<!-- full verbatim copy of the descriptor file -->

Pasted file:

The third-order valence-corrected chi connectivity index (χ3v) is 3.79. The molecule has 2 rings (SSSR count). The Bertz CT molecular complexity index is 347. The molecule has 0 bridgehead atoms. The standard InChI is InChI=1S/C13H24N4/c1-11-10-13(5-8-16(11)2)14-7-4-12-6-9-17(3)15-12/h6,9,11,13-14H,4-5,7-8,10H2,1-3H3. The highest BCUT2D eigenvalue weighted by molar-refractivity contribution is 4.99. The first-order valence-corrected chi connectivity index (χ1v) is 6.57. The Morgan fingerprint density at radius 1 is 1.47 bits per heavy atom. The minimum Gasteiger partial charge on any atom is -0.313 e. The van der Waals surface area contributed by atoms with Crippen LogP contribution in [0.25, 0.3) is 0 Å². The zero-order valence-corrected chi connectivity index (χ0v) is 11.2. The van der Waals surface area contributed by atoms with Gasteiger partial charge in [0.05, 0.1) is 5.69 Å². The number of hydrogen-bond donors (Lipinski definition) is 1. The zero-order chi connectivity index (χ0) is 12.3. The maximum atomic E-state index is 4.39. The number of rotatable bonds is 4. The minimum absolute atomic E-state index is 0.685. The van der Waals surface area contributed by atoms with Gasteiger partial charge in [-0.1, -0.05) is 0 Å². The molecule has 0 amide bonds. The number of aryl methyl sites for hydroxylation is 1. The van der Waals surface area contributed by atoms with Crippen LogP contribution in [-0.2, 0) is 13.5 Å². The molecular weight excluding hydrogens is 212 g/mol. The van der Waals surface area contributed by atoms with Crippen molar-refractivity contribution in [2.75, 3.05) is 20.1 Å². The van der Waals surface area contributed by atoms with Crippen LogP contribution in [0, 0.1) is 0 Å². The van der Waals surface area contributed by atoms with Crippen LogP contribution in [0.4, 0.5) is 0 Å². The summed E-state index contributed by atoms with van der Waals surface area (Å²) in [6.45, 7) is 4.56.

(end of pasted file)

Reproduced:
The third-order valence-corrected chi connectivity index (χ3v) is 3.79. The molecule has 2 rings (SSSR count). The Bertz CT molecular complexity index is 347. The molecule has 0 bridgehead atoms. The standard InChI is InChI=1S/C13H24N4/c1-11-10-13(5-8-16(11)2)14-7-4-12-6-9-17(3)15-12/h6,9,11,13-14H,4-5,7-8,10H2,1-3H3. The highest BCUT2D eigenvalue weighted by molar-refractivity contribution is 4.99. The first-order valence-corrected chi connectivity index (χ1v) is 6.57. The Morgan fingerprint density at radius 1 is 1.47 bits per heavy atom. The minimum Gasteiger partial charge on any atom is -0.313 e. The van der Waals surface area contributed by atoms with Crippen LogP contribution in [0.25, 0.3) is 0 Å². The zero-order valence-corrected chi connectivity index (χ0v) is 11.2. The van der Waals surface area contributed by atoms with Gasteiger partial charge in [0.05, 0.1) is 5.69 Å². The number of hydrogen-bond donors (Lipinski definition) is 1. The zero-order chi connectivity index (χ0) is 12.3. The maximum atomic E-state index is 4.39. The number of rotatable bonds is 4. The minimum absolute atomic E-state index is 0.685. The van der Waals surface area contributed by atoms with Gasteiger partial charge in [-0.1, -0.05) is 0 Å². The molecule has 0 amide bonds. The number of aryl methyl sites for hydroxylation is 1. The van der Waals surface area contributed by atoms with Crippen LogP contribution in [-0.2, 0) is 13.5 Å². The molecular weight excluding hydrogens is 212 g/mol. The van der Waals surface area contributed by atoms with Crippen molar-refractivity contribution in [2.75, 3.05) is 20.1 Å². The van der Waals surface area contributed by atoms with Crippen LogP contribution in [0, 0.1) is 0 Å². The van der Waals surface area contributed by atoms with Crippen LogP contribution in [0.4, 0.5) is 0 Å². The summed E-state index contributed by atoms with van der Waals surface area (Å²) in [6.45, 7) is 4.56.